paul has a new video  

 



visit the thread.

see the DVDs.

  • Post Reply Bookmark Topic Watch Topic
  • New Topic

Building an herb spiral on a slope?  RSS feed

 
Jayden Thompson
Posts: 120
Location: Danville, KY (Zone 6b)
  • Mark post as helpful
  • send pies
  • Quote
  • Report post to moderator
I'm getting ready to build my wife an herb spiral right off the patio from our kitchen.  It's by far the best location based on proximity, but the problem is it's on a fairly steep hill and I'm wondering if that'll be a problem.  Leveling the area would be impossible, I think, because of the structures around the area.  It's a south facing slope with full sun all day, and the slope is probably about a 1 foot rise across the 5 foot diameter of the spiral.

Does anyone have an opinion on whether this will work?  Anything I should consider?  Should the lowest point of the spiral be at the top of the natural slope?

Thanks!
 
Miles Flansburg
master steward
Posts: 4139
Location: Zones 2-4 Wyoming and 4-5 Colorado
195
bee books forest garden fungi greening the desert hugelkultur
  • Mark post as helpful
  • send pies
  • Quote
  • Report post to moderator
Dean, I am trying to see in my mind how that would be built. I am almost thinking that it would be, not a complete spiral, but a series of 1/4 spirals, or flattened U shapes, from the bottom of the slope upwards, Then as you gain a more level "terrace" you could make the full spiral. Not sure if that makes sense?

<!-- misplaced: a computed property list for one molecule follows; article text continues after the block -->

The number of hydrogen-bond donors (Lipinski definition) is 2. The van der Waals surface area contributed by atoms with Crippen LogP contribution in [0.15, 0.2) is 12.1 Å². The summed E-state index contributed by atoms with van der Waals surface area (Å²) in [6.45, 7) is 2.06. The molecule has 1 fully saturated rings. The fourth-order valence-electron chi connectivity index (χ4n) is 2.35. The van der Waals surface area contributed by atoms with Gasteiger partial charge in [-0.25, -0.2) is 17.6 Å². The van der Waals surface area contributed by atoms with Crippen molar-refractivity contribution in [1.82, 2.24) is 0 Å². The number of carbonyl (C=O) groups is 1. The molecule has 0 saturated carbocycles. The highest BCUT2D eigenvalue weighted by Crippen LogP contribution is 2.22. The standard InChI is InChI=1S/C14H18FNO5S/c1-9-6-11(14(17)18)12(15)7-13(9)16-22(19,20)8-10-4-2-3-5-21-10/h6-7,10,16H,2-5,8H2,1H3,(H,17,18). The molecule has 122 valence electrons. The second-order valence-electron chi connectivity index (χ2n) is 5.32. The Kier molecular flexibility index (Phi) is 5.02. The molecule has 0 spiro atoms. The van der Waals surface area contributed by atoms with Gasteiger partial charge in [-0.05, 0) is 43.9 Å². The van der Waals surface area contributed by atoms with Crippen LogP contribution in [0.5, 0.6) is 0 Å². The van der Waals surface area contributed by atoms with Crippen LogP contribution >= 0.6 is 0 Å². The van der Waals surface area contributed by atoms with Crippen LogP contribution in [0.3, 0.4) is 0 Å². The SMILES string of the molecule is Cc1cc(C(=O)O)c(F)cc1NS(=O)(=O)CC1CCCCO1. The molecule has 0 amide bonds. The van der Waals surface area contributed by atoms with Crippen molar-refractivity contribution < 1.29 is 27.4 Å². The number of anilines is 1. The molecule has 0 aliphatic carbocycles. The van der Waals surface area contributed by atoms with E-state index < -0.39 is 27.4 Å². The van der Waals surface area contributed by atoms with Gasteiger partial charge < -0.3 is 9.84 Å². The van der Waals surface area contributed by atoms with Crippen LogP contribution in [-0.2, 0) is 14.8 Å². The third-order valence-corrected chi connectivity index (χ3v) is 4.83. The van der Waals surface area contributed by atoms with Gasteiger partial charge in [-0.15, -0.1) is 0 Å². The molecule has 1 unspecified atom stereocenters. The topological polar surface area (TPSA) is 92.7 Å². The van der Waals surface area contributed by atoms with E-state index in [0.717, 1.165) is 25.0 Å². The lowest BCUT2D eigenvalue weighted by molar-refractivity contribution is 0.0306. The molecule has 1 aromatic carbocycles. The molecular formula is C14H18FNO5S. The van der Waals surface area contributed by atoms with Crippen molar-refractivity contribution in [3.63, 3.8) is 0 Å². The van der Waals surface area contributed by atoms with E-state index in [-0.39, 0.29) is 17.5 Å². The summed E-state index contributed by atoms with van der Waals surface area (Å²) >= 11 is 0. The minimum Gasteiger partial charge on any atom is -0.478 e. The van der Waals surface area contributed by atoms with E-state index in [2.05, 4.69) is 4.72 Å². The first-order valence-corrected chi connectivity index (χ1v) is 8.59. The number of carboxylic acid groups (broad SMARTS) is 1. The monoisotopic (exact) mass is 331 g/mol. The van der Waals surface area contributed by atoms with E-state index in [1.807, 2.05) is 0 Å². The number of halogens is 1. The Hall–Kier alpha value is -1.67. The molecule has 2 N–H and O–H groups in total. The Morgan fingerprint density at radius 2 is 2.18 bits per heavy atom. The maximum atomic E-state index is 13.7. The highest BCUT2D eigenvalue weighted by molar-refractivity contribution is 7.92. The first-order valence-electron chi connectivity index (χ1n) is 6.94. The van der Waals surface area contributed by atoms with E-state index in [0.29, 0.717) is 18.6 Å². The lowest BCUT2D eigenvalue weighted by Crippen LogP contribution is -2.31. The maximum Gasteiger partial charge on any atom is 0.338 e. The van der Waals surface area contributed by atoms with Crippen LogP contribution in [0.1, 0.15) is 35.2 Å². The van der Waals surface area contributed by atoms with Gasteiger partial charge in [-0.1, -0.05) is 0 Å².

Tracy Wandling
steward
Posts: 1677
Location: Cortes Island, British Columbia. Zone: 8ish Lat: 50; Rainfall: 50" ish; sand and rocks; well water
335
bee books chicken forest garden fungi hugelkultur trees
  • Likes 3
  • Mark post as helpful
  • send pies
  • Quote
  • Report post to moderator
Hi Dean;

I built my herb spiral on a bit of a slope. We dug into the slope, filled it with wood, covered it with organic materials and some soil, and planted it up! Turned out great. Not sure if that helps.
Building-HerbSpiral.jpg
[Thumbnail for Building-HerbSpiral.jpg]
HerbSpiral-June14.jpg
[Thumbnail for HerbSpiral-June14.jpg]
 
Jeremy Franklin
Posts: 58
Location: Binghamton, NY
4
  • Mark post as helpful
  • send pies
  • Quote
  • Report post to moderator